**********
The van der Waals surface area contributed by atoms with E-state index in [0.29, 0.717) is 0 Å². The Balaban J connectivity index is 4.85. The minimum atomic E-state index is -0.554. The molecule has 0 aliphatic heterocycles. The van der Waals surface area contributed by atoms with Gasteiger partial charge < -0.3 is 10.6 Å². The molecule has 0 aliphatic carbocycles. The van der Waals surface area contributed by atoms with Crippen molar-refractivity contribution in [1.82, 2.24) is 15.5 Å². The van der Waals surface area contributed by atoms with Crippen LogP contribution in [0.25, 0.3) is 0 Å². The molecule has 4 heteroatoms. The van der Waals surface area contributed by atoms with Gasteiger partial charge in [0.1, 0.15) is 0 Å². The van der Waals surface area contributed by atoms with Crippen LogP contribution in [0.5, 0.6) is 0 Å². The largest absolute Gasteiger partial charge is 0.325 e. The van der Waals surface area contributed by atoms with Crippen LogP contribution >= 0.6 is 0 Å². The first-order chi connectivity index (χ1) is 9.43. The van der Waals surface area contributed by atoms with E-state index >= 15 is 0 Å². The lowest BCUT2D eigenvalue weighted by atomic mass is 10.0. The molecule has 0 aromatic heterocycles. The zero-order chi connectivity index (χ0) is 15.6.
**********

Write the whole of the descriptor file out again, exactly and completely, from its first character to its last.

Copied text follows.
The van der Waals surface area contributed by atoms with E-state index in [0.29, 0.717) is 0 Å². The Balaban J connectivity index is 4.85. The minimum atomic E-state index is -0.554. The molecule has 0 aliphatic heterocycles. The van der Waals surface area contributed by atoms with Gasteiger partial charge < -0.3 is 10.6 Å². The molecule has 0 aliphatic carbocycles. The van der Waals surface area contributed by atoms with Crippen molar-refractivity contribution in [1.82, 2.24) is 15.5 Å². The van der Waals surface area contributed by atoms with Crippen LogP contribution in [0.25, 0.3) is 0 Å². The molecule has 4 heteroatoms. The van der Waals surface area contributed by atoms with Gasteiger partial charge in [0.1, 0.15) is 0 Å². The van der Waals surface area contributed by atoms with Crippen LogP contribution in [0.5, 0.6) is 0 Å². The largest absolute Gasteiger partial charge is 0.325 e. The van der Waals surface area contributed by atoms with Crippen LogP contribution >= 0.6 is 0 Å². The first-order chi connectivity index (χ1) is 9.43. The van der Waals surface area contributed by atoms with E-state index >= 15 is 0 Å². The lowest BCUT2D eigenvalue weighted by atomic mass is 10.0. The molecule has 0 aromatic heterocycles. The zero-order chi connectivity index (χ0) is 15.6.